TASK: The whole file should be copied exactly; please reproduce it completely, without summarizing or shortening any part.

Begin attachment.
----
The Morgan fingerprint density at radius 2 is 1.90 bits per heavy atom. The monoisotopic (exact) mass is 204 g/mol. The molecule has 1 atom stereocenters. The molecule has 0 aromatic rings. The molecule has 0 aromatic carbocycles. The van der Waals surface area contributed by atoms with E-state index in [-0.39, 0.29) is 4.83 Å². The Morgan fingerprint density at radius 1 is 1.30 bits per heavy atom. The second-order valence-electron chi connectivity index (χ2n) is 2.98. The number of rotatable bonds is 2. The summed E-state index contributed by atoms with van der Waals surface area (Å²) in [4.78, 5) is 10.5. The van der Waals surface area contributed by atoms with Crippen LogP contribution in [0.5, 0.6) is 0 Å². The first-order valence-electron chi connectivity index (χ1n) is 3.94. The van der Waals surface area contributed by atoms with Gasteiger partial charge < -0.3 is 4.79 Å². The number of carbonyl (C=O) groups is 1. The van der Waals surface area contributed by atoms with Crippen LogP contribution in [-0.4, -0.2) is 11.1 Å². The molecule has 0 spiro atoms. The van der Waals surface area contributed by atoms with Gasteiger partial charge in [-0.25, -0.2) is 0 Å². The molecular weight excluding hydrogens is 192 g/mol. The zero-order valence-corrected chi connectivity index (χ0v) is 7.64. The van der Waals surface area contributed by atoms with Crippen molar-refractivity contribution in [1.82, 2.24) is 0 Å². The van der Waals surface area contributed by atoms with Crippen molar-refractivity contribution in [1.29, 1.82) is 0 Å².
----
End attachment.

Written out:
The Morgan fingerprint density at radius 2 is 1.90 bits per heavy atom. The monoisotopic (exact) mass is 204 g/mol. The molecule has 1 atom stereocenters. The molecule has 0 aromatic rings. The molecule has 0 aromatic carbocycles. The van der Waals surface area contributed by atoms with E-state index in [-0.39, 0.29) is 4.83 Å². The Morgan fingerprint density at radius 1 is 1.30 bits per heavy atom. The second-order valence-electron chi connectivity index (χ2n) is 2.98. The number of rotatable bonds is 2. The summed E-state index contributed by atoms with van der Waals surface area (Å²) in [4.78, 5) is 10.5. The van der Waals surface area contributed by atoms with Crippen LogP contribution in [0.5, 0.6) is 0 Å². The first-order valence-electron chi connectivity index (χ1n) is 3.94. The van der Waals surface area contributed by atoms with Gasteiger partial charge < -0.3 is 4.79 Å². The number of carbonyl (C=O) groups is 1. The van der Waals surface area contributed by atoms with Crippen LogP contribution in [-0.4, -0.2) is 11.1 Å². The molecule has 0 spiro atoms. The van der Waals surface area contributed by atoms with Gasteiger partial charge in [-0.25, -0.2) is 0 Å². The molecular weight excluding hydrogens is 192 g/mol. The zero-order valence-corrected chi connectivity index (χ0v) is 7.64. The van der Waals surface area contributed by atoms with Crippen molar-refractivity contribution in [1.82, 2.24) is 0 Å². The van der Waals surface area contributed by atoms with Crippen molar-refractivity contribution in [1.29, 1.82) is 0 Å².